The label “fake news” is a recent addition to the news media vocabulary. According to Google Trends it led a relatively obscure life for many years, until the US presidential elections in November 2016 when its frequency as a search term suddenly increased very sharply. 

Disinformation – or fake news – consists of verifiably false or misleading information that is created, presented and disseminated to intentionally deceive the public, and may cause public harm. Social media and online platforms play an important role in speeding up the spread of such news and they enable a global reach without much effort from the author.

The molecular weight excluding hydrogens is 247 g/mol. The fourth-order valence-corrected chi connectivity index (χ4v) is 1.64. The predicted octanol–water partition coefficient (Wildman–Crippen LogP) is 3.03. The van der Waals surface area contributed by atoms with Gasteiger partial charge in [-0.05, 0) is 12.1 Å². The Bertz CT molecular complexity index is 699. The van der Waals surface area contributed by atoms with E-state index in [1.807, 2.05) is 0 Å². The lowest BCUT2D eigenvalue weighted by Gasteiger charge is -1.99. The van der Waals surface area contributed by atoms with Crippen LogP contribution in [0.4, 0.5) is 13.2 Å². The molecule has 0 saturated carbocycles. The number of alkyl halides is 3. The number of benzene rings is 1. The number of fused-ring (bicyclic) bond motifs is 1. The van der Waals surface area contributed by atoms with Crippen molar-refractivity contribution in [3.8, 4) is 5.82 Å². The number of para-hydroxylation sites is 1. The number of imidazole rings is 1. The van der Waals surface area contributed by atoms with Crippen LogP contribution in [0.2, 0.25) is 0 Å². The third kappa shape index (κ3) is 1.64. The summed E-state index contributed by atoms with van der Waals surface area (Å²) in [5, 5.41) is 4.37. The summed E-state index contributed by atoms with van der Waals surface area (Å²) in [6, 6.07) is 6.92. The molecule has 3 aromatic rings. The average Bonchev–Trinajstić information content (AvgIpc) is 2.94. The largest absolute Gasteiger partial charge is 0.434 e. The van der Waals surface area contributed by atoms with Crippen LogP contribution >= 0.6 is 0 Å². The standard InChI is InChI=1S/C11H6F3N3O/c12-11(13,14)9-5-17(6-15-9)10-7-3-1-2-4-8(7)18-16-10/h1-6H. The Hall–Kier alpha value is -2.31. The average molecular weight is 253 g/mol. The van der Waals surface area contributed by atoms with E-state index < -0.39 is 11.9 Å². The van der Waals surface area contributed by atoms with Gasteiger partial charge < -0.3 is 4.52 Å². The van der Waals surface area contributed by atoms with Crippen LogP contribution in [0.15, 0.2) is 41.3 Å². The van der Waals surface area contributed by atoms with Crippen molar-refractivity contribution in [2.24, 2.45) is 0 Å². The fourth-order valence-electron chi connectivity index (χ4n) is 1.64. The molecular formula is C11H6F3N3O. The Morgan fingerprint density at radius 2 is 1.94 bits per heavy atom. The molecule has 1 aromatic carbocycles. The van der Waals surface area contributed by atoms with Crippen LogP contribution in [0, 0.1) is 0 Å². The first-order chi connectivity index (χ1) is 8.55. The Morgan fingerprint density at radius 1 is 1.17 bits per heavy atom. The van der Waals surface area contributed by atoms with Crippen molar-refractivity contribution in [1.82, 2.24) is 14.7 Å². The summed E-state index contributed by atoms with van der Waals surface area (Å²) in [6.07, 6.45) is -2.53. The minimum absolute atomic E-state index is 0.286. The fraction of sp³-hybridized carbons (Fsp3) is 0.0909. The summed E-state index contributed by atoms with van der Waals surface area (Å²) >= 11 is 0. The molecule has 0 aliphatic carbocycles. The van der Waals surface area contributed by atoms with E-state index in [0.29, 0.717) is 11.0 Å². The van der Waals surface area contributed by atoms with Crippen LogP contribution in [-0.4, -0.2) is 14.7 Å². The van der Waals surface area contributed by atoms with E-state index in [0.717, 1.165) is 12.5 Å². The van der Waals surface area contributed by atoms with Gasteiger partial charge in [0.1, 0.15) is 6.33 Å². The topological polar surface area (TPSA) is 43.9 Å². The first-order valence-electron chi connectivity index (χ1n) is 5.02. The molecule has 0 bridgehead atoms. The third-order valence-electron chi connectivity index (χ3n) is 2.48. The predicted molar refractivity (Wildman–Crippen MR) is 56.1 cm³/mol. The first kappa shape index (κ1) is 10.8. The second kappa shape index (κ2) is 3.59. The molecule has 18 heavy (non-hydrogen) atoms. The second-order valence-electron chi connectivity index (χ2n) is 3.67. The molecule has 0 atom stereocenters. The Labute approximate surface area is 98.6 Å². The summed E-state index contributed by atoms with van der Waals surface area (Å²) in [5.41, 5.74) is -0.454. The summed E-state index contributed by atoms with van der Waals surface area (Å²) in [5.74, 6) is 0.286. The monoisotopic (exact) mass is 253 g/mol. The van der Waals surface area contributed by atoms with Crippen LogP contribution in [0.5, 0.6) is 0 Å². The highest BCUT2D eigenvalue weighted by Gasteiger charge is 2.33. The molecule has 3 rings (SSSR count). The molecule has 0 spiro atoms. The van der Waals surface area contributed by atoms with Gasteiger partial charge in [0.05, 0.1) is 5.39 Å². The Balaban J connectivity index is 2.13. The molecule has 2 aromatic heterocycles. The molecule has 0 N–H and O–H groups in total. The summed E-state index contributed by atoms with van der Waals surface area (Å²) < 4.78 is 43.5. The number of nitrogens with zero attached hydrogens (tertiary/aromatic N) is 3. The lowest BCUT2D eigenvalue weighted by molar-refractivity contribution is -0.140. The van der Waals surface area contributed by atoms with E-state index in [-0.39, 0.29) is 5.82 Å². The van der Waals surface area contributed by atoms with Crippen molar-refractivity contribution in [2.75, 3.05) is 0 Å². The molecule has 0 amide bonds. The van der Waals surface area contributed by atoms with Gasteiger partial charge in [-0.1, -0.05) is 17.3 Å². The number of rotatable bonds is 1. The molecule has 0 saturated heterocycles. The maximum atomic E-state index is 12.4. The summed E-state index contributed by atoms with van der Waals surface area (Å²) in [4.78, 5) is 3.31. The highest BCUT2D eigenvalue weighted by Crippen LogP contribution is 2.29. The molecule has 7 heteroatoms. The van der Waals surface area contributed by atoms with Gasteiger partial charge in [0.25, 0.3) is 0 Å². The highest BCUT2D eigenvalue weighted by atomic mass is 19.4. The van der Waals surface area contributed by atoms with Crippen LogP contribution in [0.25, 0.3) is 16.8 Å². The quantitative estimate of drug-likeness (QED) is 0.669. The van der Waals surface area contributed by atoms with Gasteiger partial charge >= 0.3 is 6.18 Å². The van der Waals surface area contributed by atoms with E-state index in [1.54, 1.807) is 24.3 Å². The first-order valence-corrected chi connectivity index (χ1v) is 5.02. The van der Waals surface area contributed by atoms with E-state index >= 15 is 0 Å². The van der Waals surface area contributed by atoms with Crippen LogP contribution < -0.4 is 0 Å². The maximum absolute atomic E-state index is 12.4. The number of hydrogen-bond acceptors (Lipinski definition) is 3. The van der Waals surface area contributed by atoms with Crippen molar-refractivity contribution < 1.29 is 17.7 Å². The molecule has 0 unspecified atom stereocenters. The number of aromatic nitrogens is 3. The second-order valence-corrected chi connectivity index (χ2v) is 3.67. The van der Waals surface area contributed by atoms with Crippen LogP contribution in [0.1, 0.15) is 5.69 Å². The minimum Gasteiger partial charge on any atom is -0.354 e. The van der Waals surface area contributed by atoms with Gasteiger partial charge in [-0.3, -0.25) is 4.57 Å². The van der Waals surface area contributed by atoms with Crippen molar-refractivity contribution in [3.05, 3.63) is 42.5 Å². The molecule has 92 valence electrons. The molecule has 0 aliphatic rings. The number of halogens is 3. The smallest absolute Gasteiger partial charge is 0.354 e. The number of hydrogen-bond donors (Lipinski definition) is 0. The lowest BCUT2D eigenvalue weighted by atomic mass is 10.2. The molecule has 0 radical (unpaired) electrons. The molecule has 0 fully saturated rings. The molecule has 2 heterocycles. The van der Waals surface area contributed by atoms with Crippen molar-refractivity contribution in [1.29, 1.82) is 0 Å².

As such, disinformation is an evolving challenge, with high potential to negatively influence democratic processes and societal debates. In a bid to protect its democratic systems and in view of the 2019 European elections, the European Commission, earlier this month, presented an Action Plan to tackle disinformation in Europe and beyond. 

The action plan titled – “Tackling online disinformation: a European approach”, focuses on four main principles: 

  1. Improve transparency regarding the way information is produced or sponsored; 
  1. Diversity of information; 
  1. Credibility of information; 
  1. Inclusive solutions with broad stakeholder involvement. 

For more information click here.